The hardest part of my labor was actually between the time I left the birthing center at 10 am and when I received the epidural at around 11 am. This hour was excruciating because I had mentally given up on the natural birth, and I was beyond exhausted. Thankfully, I had Frank, Nina, Cathy, and a wonderful labor and delivery nurse named Alice to support me. Once the epidural was administered, I was immediately comfortable and able to rest while the Pitocin did its work. I labored this way from 11 am until 5 am the next morning, with Cathy coming in every 2 hours to check me, and my beautiful angel of a nurse Alice regularly bringing me chicken broth, lemon ices, and vitamin waters to give me strength.

At 5 am, Cathy told me I was finally 10 cm dilated and fully thinned, so she directed me to start pushing. I pushed and pushed and pushed while getting feeling back in my legs and pelvis. When Cathy and Frank told me they could both see the baby’s head, my energy and determination were renewed. After 2 hours of pushing, Cathy told me she didn’t think I was making enough progress, that the baby wasn’t clearing the pelvis, and my pushes were getting weak. I begged her to let me keep working, so she agreed since the baby’s heart rate was fine. At 8 am, Cathy G. came in for her shift, and I asked her to let me keep pushing. I pushed for a total of 5 hours, in every imaginable position.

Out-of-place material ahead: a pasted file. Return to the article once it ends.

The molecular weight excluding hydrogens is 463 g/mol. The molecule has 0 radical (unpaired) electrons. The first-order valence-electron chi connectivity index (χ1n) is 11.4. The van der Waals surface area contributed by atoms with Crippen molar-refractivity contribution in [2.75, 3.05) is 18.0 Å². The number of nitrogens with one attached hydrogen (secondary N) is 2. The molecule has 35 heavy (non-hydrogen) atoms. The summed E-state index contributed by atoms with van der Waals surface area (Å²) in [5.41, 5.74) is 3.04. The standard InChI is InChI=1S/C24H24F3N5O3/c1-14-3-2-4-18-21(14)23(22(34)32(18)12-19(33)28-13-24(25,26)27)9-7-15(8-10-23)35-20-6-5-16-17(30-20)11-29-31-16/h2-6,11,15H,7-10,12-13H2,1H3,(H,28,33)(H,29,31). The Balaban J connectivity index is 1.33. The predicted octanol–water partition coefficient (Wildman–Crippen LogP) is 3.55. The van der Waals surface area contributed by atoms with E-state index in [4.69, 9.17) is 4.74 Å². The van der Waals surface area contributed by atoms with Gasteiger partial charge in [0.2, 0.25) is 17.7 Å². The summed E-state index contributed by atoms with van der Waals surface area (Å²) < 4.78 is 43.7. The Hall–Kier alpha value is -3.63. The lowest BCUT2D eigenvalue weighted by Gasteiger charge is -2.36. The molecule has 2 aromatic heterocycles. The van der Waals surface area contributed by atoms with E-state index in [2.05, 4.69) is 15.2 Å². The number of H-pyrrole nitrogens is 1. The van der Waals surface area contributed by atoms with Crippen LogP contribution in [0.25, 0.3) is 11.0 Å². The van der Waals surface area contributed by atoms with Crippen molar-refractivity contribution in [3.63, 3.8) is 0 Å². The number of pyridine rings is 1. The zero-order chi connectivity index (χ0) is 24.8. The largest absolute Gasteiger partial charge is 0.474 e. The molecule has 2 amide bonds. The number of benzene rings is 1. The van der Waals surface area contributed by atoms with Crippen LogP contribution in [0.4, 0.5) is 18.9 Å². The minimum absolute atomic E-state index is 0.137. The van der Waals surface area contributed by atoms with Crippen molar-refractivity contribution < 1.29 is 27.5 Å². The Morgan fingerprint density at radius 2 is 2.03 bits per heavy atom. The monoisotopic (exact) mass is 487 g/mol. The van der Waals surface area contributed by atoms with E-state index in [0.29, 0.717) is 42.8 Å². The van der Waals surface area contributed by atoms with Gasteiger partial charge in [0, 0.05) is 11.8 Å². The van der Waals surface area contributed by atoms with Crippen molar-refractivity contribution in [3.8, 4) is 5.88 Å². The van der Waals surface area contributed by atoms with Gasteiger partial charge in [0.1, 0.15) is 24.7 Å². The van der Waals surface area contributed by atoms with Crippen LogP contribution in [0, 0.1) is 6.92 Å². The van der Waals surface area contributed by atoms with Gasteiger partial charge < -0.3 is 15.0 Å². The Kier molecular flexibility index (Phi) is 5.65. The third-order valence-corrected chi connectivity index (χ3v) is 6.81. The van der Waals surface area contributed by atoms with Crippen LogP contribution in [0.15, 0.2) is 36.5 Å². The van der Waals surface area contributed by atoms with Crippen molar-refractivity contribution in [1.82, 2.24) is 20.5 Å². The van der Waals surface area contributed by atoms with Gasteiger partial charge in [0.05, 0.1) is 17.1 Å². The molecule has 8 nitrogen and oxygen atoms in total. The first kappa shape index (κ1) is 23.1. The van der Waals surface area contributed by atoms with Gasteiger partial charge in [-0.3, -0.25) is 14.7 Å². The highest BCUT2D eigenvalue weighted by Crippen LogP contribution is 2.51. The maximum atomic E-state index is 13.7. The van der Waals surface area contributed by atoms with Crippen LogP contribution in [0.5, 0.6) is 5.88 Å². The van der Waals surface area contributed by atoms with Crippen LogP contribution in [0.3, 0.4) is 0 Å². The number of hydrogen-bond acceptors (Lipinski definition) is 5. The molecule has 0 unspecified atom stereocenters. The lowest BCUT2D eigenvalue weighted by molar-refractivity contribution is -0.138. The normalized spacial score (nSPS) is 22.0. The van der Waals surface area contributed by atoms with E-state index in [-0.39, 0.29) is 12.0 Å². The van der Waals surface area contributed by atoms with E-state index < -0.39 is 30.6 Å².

Cathy finally told me that her gut was telling her that it wasn’t his head coming down, but rather his head molding and creating the illusion of coming down. She broke the news to me that she thought a c-section was necessary now, and she earnestly said that she didn’t want to see an emergency situation. Again, I had to put my trust in the instincts of an experienced midwife. I grieved hard at this decision. I truly felt like my body let me down, and I felt like a failure. I would later learn that the baby was large (9 lbs 3 oz, 23 inches, and a 38 cm head) and also oblique, and his head had indeed been molding instead of coming down.